Carly Herrmann’s job description reads like a candidate for the witness protection program, never in one place too long and capitalizing on skills so varied that they don’t seem to belong together. In a day’s work, she pulls a trailer through downtown streets but also helps elderly shoppers bag their groceries; she verifies whether or not a farmer grew his own tomatoes while also booking musicians for outdoor concerts. She does the heavy lifting but makes small talk. She’s part event coordinator, part rain watcher and part family. Herrmann is Main Street Alexander City’s farmers market manager.

“It’s definitely the most odd job I’ve ever held,” Herrmann said. “I just love it. It’s so many different things all thrown in together, and I never know when I’ll have to jump into something new or learn something I didn’t know before, like using cinnamon instead of pesticides or how to open a farmers market in the middle of a pandemic.”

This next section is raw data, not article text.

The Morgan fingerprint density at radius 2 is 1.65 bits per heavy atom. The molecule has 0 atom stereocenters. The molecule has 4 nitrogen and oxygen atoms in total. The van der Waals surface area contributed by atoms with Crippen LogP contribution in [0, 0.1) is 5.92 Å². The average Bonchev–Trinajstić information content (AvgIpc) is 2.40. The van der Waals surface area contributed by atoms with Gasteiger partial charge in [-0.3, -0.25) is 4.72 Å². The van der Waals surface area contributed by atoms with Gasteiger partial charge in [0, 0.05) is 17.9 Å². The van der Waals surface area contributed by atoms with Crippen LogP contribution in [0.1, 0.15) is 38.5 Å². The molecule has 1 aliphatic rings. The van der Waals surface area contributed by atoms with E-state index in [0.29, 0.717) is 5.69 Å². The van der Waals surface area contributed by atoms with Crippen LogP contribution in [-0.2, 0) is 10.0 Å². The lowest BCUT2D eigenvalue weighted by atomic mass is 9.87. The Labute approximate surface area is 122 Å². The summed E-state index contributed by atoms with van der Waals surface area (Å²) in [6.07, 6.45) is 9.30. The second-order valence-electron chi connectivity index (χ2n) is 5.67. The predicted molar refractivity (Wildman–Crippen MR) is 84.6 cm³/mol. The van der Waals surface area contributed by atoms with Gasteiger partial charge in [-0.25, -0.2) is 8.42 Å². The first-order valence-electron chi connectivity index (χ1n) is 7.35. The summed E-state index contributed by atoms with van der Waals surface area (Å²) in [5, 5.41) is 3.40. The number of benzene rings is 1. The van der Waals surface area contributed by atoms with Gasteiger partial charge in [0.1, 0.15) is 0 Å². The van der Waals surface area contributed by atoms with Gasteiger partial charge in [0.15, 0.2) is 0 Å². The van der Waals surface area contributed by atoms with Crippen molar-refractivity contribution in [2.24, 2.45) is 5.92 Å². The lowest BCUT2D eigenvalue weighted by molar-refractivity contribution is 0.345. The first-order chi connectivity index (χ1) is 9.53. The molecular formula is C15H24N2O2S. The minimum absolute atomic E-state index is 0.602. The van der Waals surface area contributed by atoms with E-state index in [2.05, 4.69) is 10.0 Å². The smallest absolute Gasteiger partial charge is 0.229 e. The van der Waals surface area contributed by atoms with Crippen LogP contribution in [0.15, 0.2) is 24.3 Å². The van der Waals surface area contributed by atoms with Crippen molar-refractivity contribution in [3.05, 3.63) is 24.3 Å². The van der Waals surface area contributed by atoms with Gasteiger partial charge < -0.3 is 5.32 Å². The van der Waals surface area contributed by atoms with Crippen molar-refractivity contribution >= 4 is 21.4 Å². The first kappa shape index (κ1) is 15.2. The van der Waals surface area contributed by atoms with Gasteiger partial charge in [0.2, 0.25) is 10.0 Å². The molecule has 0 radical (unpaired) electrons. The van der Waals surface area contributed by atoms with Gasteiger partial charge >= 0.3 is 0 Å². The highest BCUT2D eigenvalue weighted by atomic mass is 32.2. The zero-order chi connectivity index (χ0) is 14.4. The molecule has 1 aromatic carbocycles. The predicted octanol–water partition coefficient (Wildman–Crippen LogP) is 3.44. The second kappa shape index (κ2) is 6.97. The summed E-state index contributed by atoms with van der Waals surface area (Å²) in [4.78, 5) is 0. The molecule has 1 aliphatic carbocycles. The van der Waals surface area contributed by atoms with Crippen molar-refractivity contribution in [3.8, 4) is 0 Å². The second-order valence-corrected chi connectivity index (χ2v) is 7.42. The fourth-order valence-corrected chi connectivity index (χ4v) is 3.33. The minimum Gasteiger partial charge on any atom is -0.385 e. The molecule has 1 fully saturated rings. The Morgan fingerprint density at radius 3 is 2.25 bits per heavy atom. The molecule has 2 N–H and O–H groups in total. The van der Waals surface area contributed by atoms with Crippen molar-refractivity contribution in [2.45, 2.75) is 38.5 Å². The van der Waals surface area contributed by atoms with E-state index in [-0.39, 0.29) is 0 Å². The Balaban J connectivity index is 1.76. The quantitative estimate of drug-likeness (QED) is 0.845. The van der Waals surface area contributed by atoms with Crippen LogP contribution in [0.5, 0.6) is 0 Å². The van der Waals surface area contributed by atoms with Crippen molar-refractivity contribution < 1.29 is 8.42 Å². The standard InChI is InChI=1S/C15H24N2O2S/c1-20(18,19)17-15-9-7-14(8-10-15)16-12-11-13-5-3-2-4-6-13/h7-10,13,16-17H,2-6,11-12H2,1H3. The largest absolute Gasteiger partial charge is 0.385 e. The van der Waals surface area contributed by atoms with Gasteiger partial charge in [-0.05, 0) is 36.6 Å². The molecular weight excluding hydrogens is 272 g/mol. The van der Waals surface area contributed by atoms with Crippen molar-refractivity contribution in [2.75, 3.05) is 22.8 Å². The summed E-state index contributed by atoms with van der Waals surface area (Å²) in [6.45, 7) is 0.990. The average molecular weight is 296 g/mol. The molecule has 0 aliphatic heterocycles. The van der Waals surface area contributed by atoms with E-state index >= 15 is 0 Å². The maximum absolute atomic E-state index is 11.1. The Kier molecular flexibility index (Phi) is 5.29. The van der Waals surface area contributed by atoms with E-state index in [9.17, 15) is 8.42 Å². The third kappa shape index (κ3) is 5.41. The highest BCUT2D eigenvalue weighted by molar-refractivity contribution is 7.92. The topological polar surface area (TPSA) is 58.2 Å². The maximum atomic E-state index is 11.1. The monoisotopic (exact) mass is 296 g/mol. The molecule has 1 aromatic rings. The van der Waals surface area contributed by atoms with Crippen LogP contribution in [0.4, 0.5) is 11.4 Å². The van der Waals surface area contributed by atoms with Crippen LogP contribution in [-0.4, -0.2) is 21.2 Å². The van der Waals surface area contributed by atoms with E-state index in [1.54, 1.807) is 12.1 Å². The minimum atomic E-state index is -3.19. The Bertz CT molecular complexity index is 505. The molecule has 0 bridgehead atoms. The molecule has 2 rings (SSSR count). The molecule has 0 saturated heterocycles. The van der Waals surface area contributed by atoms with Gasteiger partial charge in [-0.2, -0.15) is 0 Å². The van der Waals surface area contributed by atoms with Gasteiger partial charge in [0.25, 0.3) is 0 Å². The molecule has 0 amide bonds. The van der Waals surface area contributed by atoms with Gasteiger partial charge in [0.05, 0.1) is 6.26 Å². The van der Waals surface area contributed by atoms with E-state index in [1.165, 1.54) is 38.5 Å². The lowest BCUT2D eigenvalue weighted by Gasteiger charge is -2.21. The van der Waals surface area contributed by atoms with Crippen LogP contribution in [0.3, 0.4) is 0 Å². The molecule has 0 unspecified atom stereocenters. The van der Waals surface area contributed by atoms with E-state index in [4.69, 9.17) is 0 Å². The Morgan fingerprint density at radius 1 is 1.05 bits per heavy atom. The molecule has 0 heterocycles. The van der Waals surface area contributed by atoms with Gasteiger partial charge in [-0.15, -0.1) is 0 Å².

Herrmann will begin her fourth year in the position when Main Street Alexander City opens the farmers market June 6 at Broad Street Plaza. She fell into the job, she said, after approaching then-director of the downtown association, Bree Smith, in 2016 about hosting a spruced up spring yard sale called Junque Jubilee.

As market manager, she recruits farmers and vendors, promotes the market to attract customers, maintains and transports the canopy tents that farmers use as temporary storefronts and makes the call to cancel the market during inclement weather. She monitors the farmers to make sure they have the required permits to grow produce for public consumption and to ensure that the farmers are indeed growing their own produce and not just purchasing it from another party and reselling it as their own.